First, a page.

If it’s possible for something to be both a clusterfuck and a blessing, then that was my 2015. There’s really no other way to describe it. Miserable at times, but every bit of it brought some degree of enlightenment. A means to a much better end; a catalyst, catharsis. Not quite how I would’ve liked to go about things, but now that the year is over there isn’t much I’d go back and do differently. 

Most of all, I wish I would’ve cherished every moment of my pregnancy. I was so sick, so exhausted and still not completely sold on the idea of a 7th child for most of it. I wish I’d talked to my little belly more often, and embraced my little boy in my heart much earlier than I did. If there is some greater purpose for River’s brief walk with us, I haven’t figured it out yet. I just know that despite the health issues he would’ve faced, I would’ve traveled every step of his journey with him. Surgeries, recovery, every single moment. A place in my heart will always have a hole in it, because it was his; and because he was loved. I don’t regret loving him, even if it means carrying the pain of that love for the rest of my days. 

I should’ve started therapy much earlier than I did. I should’ve been more proactive and let my illness rule me less. The people who told me how much life can improve with enough effort and the right support were absolutely right, and I wish I’d believed them sooner. The difference is like black and white, like night and day. This wasn’t a fight I could win by myself no matter how much I wanted to. I had to swallow my pride and do what was necessary, even though it was one of the most difficult decisions of my entire life. Parts were agonizing; yet every single bit was worth it. I’ll be finding my way up this mountain, slowly but surely, until my days are done.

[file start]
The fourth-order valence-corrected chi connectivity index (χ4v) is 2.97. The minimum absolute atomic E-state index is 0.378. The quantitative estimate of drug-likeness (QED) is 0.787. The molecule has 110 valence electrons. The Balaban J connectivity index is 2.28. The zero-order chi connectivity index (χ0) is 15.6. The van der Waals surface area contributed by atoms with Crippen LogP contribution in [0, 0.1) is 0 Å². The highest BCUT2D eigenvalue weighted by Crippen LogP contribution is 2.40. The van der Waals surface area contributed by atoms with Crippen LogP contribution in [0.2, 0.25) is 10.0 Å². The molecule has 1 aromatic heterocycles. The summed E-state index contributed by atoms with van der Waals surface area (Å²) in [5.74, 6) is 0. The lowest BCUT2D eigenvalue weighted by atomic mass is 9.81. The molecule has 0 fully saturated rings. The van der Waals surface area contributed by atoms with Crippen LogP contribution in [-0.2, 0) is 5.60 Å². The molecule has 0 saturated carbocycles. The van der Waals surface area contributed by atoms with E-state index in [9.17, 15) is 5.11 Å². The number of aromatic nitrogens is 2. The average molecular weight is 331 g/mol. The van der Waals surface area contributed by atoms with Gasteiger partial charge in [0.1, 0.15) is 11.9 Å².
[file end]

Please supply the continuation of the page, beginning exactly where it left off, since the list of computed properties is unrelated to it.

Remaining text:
I wish I’d listened to my instincts. I should’ve trusted my gut and walked away from fake people much faster. At the same time, I don’t regret that experience as a whole. It taught me to advocate for myself, and that I have value despite my illness. It showed me that an inflated ego and massive sense of entitlement are a toxic combination that I never should’ve touched with a ten-foot pole; that spiritual impotence, profound apathy and perpetual tunnel-vision aren’t anything I want in my life. That some people are parasites at their very core, determine to suck every last drop from each person they latch onto. Physically, emotionally, financially… and spiritually. I’m grateful to have learned to look harder at the people I get close to, and to hold myself to a higher standard for my loved ones. I’m determined to actually live, not merely exist; that ‘fuck it, who cares, everything is an illusion’ is the anthem of an absolute coward. I want to do something with my life besides oxygenate, excrete and ego-stroke. I refuse to require enablers in order to survive, like some sort of oversized child. My family is worth more to me than that.